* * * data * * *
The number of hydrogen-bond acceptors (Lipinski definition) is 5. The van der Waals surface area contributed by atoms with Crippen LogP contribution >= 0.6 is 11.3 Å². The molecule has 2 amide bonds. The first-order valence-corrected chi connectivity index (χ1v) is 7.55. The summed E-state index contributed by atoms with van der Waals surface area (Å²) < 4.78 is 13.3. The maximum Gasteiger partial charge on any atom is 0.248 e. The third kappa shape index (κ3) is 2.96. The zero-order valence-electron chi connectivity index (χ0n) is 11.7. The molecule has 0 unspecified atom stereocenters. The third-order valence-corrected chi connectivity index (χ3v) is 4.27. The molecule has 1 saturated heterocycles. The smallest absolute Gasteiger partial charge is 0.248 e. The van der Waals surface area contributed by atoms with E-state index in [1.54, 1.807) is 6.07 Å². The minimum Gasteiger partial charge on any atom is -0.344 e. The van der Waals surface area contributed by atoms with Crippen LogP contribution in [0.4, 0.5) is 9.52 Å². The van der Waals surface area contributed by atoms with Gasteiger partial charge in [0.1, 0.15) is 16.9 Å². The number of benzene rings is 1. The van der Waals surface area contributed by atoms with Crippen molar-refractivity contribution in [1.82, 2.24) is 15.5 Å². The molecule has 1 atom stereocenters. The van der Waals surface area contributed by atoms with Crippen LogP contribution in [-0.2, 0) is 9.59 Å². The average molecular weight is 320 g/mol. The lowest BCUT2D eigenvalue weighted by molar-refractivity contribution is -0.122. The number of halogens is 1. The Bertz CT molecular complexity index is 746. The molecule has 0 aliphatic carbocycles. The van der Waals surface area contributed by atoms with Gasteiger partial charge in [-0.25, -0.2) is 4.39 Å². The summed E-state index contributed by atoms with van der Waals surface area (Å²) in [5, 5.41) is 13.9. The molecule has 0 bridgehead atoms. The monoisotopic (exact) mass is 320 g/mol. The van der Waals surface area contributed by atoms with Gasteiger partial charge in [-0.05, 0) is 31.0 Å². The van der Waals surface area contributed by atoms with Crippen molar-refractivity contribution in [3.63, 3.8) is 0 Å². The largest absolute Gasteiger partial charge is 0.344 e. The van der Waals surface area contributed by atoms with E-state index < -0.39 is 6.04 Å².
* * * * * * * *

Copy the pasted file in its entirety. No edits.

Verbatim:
The number of hydrogen-bond acceptors (Lipinski definition) is 5. The van der Waals surface area contributed by atoms with Crippen LogP contribution >= 0.6 is 11.3 Å². The molecule has 2 amide bonds. The first-order valence-corrected chi connectivity index (χ1v) is 7.55. The summed E-state index contributed by atoms with van der Waals surface area (Å²) < 4.78 is 13.3. The maximum Gasteiger partial charge on any atom is 0.248 e. The third kappa shape index (κ3) is 2.96. The zero-order valence-electron chi connectivity index (χ0n) is 11.7. The molecule has 0 unspecified atom stereocenters. The third-order valence-corrected chi connectivity index (χ3v) is 4.27. The molecule has 1 saturated heterocycles. The smallest absolute Gasteiger partial charge is 0.248 e. The van der Waals surface area contributed by atoms with E-state index in [1.54, 1.807) is 6.07 Å². The minimum Gasteiger partial charge on any atom is -0.344 e. The van der Waals surface area contributed by atoms with Crippen LogP contribution in [0.4, 0.5) is 9.52 Å². The van der Waals surface area contributed by atoms with Gasteiger partial charge in [0.1, 0.15) is 16.9 Å². The number of benzene rings is 1. The van der Waals surface area contributed by atoms with Crippen molar-refractivity contribution in [1.82, 2.24) is 15.5 Å². The molecule has 1 atom stereocenters. The van der Waals surface area contributed by atoms with Crippen LogP contribution in [-0.2, 0) is 9.59 Å². The average molecular weight is 320 g/mol. The lowest BCUT2D eigenvalue weighted by molar-refractivity contribution is -0.122. The number of halogens is 1. The Bertz CT molecular complexity index is 746. The molecule has 0 aliphatic carbocycles. The van der Waals surface area contributed by atoms with Gasteiger partial charge in [-0.25, -0.2) is 4.39 Å². The summed E-state index contributed by atoms with van der Waals surface area (Å²) in [5, 5.41) is 13.9. The molecule has 0 bridgehead atoms. The monoisotopic (exact) mass is 320 g/mol. The van der Waals surface area contributed by atoms with Gasteiger partial charge in [-0.05, 0) is 31.0 Å². The van der Waals surface area contributed by atoms with Crippen molar-refractivity contribution in [3.63, 3.8) is 0 Å². The largest absolute Gasteiger partial charge is 0.344 e. The van der Waals surface area contributed by atoms with E-state index < -0.39 is 6.04 Å².